How many 'big babies' weighing 8lb 13oz or more are born in Lancaster?

One in eight babies born in the Lancaster area last year were officially 'big babies' according to the latest data.

By Gayle Rouncivell
Thursday, 5th May 2022, 10:19 am

Babies are considered unusually large if they weigh at least 8lb 13oz, or four kilograms – the equivalent of four bags of sugar. The medical term is foetal macrosomia.

Babies this size can lead to complications during labour, and mothers are more likely to need a caesarean section.

A range of factors can influence the likelihood of having an unusually large baby, including a mother’s weight and age, genetics, gestational diabetes, and a baby being overdue.

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Babies are considered unusually large if they weigh at least 8lb 13oz, or four kilograms

Office for National Statistics (ONS) data shows one in 10 babies in England are unusually large.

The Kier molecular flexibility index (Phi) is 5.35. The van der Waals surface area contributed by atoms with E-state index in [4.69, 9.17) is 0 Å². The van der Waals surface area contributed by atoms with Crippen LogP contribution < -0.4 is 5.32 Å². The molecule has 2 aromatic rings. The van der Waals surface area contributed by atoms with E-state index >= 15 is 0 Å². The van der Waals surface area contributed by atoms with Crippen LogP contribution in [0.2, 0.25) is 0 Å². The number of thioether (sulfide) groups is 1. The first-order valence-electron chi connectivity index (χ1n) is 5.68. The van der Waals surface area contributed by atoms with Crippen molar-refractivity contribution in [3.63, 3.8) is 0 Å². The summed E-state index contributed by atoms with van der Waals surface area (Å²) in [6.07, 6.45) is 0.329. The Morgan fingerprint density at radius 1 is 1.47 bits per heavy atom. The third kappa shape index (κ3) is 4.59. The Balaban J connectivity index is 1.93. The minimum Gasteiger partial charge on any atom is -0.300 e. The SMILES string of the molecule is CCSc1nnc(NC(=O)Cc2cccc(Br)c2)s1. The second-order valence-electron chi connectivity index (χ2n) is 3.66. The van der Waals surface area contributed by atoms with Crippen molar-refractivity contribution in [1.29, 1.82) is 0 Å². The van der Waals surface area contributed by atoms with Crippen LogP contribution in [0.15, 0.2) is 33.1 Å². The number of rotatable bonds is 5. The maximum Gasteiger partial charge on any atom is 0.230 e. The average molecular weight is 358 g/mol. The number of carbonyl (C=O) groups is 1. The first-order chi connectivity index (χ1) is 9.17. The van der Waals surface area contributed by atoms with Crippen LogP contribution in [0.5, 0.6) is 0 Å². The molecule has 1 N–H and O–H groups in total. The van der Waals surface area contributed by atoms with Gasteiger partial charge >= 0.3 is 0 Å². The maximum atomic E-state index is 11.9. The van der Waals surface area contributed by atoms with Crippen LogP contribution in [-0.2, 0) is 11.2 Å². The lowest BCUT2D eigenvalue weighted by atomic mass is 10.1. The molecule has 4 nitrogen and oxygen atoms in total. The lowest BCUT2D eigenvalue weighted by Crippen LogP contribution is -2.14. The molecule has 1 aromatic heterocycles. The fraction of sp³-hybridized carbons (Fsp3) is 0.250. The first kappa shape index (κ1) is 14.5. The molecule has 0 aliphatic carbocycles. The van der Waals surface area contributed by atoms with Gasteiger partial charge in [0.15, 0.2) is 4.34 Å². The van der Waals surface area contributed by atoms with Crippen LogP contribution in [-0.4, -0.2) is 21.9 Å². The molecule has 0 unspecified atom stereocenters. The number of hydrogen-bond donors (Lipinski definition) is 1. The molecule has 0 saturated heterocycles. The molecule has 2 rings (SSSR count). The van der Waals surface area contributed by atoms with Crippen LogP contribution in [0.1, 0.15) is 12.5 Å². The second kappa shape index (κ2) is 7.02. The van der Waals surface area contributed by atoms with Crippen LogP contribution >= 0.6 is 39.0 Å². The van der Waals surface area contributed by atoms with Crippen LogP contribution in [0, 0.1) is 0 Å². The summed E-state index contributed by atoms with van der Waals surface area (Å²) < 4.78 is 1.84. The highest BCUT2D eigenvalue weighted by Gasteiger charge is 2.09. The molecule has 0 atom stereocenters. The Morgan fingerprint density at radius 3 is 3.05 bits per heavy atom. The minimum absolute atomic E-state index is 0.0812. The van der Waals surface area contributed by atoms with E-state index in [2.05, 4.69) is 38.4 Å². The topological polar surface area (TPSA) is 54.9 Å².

Of 569,314 live births with weights recorded in 2020, 57,753 babies (10.1 per cent) tipped the scales at four kilograms or more, with 596 of those weighing in at an incredible five kilograms, or 11lb.

NHS Digital holds baby weight data for 283,600 births in England during 2021 (excluding May, for which data is missing) by council area.

The highest number came in Rugby, with a whopping 25.6 per cent of babies weighing in at four kilograms, while 2.3 per cent were five kilograms or more.

Here in Lancaster, of 1,175 babies born, 40 weighed 4kg or more - 12.9 per cent of the total. None weighed 5kg or more.

This ranked the city 126th for the number of bigger babies, and higher than the national average.

However, the birth weight was only known for 310 (26.4 per cent) of babies, so the data may not show the true picture.